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Neonatal palliative care

Joseph Sacco, Rebecca Virata
The discontinuation of life sustaining medical treatment (LSMT) in severely and permanently impaired neonates, especially artificial nutrition and hydration (ANH) is subject to uncertainty and controversy. Definitive clinical guidelines are lacking, clinical research is limited, ethical disagreement is commonplace, and while case and statutory law provide legal underpinning for the practice in defined circumstances, uncertainty in this realm likely influences clinical practice. We use the case of a neurologically devastated neonate to highlight and review these arenas, and show how, using available legal, ethical, and clinical standards and practice, the case of Baby O was resolved, and to underline the need for further research in neonatal palliative care...
October 11, 2016: American Journal of Hospice & Palliative Care
Deborah Gilmour, Mark W Davies, Anthony R Herbert
AIM: End-of-life care remains part of the scope of practice in all neonatal units. This study aimed to characterise the end-of-life care provided in an Australian tertiary neonatal centre, where paediatric palliative care was accessible via a consultative service. METHODS: This retrospective cohort study examined indicators of quality palliative care provided to 46 infants born within a 30-month period. The cohort included four infants who received palliative care consultations additional to usual neonatal care...
October 4, 2016: Journal of Paediatrics and Child Health
Melanie J Cozad, Lisa C Lindley, Sandy J Mixer
The use of agency nurses offers flexibility in filling registered nurse (RN) openings during times of shortage, yet little is known about their use in specialized palliative care. In an effort to fill this knowledge gap, this study determined whether significant relationships existed between full-time and part-time RN vacancies and the use of agency RNs within specialized hospices that deliver perinatal end-of-life care to women and their families in the event of miscarriage, ectopic pregnancy, or other neonatal complications resulting in death...
September 27, 2016: Policy, Politics & Nursing Practice
Chloe Shaw, Elizabeth Stokoe, Katie Gallagher, Narendra Aladangady, Neil Marlow
The article analyses the decision-making process between doctors and parents of babies in neonatal intensive care. In particular, it focuses on cases in which the decision concerns the redirection of care from full intensive care to palliative care at the end of life. Thirty one families were recruited from a neonatal intensive care unit in England and their formal interactions with the doctor recorded. The conversations were transcribed and analysed using conversation analysis. Analysis focused on sequences in which decisions about the redirection of care were initiated and progressed...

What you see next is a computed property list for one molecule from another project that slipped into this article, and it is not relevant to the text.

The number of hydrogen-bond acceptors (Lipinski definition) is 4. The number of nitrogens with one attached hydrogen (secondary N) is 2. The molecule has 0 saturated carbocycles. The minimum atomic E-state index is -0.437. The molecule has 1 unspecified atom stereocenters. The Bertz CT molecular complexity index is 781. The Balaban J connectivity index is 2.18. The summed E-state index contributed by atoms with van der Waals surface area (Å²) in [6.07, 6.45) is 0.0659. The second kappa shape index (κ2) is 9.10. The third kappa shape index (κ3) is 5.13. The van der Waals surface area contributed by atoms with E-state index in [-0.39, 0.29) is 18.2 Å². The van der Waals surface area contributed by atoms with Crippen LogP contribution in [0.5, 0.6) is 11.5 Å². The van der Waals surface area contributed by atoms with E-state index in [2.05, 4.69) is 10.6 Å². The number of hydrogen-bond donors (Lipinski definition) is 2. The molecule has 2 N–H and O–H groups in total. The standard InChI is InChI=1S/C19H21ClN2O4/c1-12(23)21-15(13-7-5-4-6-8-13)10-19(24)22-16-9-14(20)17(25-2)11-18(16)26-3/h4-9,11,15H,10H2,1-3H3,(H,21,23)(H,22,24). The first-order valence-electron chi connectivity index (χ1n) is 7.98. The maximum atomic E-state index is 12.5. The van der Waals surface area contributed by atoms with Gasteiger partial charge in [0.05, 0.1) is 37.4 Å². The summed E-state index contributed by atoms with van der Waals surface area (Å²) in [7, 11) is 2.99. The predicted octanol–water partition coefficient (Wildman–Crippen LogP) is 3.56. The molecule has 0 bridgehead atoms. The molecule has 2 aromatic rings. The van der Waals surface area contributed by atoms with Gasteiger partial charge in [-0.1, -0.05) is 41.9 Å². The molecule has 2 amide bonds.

September 25, 2016: Sociology of Health & Illness
Stephanie Kukora, Nathan Gollehon, Naomi Laventhal
BACKGROUND: Some pregnant patients with complex fetal anomalies meet with paediatric palliative care subspecialists prior to delivery, but referral to antenatal palliative care consultation (APCC) is not standard. Little is known about its role in perinatal decision-making. METHODS: A single-centre retrospective cohort study was undertaken for patients referred for outpatient antenatal counselling by a neonatologist over a two-and-half-year period. Patients also receiving APCC were compared with infants with similar prognoses who did not...
September 16, 2016: Archives of Disease in Childhood. Fetal and Neonatal Edition
J Downing, R Kiman, S Boucher, B Nkosi, B Steel, C Marston, E Lascar, J Marston
The International Children's Palliative Care Network held its second international conference on children's palliative care in Buenos Aires, Argentina, from the 18th-21st May 2016. The theme of the conference was 'Children's Palliative Care…. Now!' emphasising the need for palliative care for children now, as the future will be too late for many of them. Six pre-conference workshops were held, addressing issues connected to pain assessment and management, adolescent palliative care, ethics and decision-making, developing programmes, the basics of children's palliative care, and hidden aspects of children's palliative care...
2016: Ecancermedicalscience
Bahaaldin Alsoufi, Scott Gillespie, William T Mahle, Shriprasad Deshpande, Brian Kogon, Kevin Maher, Kirk Kanter